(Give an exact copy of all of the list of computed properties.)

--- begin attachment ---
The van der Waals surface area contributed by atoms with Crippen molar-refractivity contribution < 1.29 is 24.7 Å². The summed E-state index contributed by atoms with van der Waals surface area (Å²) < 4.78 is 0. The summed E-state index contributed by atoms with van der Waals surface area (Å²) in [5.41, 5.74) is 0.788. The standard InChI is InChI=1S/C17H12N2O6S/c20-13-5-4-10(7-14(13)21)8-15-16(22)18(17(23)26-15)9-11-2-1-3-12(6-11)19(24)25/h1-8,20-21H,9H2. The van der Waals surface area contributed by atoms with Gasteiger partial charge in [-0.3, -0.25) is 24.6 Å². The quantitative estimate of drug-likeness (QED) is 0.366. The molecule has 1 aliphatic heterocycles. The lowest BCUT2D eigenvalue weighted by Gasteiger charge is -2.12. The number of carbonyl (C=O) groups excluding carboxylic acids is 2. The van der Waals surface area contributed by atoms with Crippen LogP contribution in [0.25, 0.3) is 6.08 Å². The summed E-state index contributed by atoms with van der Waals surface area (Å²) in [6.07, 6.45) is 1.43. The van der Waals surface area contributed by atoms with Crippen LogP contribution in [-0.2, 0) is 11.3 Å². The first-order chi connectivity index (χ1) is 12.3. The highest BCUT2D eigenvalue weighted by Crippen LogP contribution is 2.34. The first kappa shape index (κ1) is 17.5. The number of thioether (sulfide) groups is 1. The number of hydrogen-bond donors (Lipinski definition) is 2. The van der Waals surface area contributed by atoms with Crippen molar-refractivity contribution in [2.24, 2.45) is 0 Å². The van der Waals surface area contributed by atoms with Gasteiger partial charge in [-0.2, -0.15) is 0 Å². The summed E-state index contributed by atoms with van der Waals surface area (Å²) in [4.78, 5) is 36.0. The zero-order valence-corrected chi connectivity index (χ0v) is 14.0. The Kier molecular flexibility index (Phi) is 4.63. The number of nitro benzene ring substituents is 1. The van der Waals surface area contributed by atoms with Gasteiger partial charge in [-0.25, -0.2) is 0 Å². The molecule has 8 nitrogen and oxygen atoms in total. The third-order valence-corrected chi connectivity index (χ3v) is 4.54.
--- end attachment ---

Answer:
The van der Waals surface area contributed by atoms with Crippen molar-refractivity contribution < 1.29 is 24.7 Å². The summed E-state index contributed by atoms with van der Waals surface area (Å²) < 4.78 is 0. The summed E-state index contributed by atoms with van der Waals surface area (Å²) in [5.41, 5.74) is 0.788. The standard InChI is InChI=1S/C17H12N2O6S/c20-13-5-4-10(7-14(13)21)8-15-16(22)18(17(23)26-15)9-11-2-1-3-12(6-11)19(24)25/h1-8,20-21H,9H2. The van der Waals surface area contributed by atoms with Gasteiger partial charge in [-0.3, -0.25) is 24.6 Å². The quantitative estimate of drug-likeness (QED) is 0.366. The molecule has 1 aliphatic heterocycles. The lowest BCUT2D eigenvalue weighted by Gasteiger charge is -2.12. The number of carbonyl (C=O) groups excluding carboxylic acids is 2. The van der Waals surface area contributed by atoms with Crippen LogP contribution in [0.25, 0.3) is 6.08 Å². The summed E-state index contributed by atoms with van der Waals surface area (Å²) in [6.07, 6.45) is 1.43. The van der Waals surface area contributed by atoms with Crippen LogP contribution in [-0.2, 0) is 11.3 Å². The first-order chi connectivity index (χ1) is 12.3. The highest BCUT2D eigenvalue weighted by Crippen LogP contribution is 2.34. The first kappa shape index (κ1) is 17.5. The number of thioether (sulfide) groups is 1. The number of hydrogen-bond donors (Lipinski definition) is 2. The van der Waals surface area contributed by atoms with Crippen molar-refractivity contribution in [2.24, 2.45) is 0 Å². The van der Waals surface area contributed by atoms with Gasteiger partial charge in [-0.2, -0.15) is 0 Å². The summed E-state index contributed by atoms with van der Waals surface area (Å²) in [4.78, 5) is 36.0. The zero-order valence-corrected chi connectivity index (χ0v) is 14.0. The Kier molecular flexibility index (Phi) is 4.63. The number of nitro benzene ring substituents is 1. The van der Waals surface area contributed by atoms with Gasteiger partial charge in [-0.25, -0.2) is 0 Å². The molecule has 8 nitrogen and oxygen atoms in total. The third-order valence-corrected chi connectivity index (χ3v) is 4.54.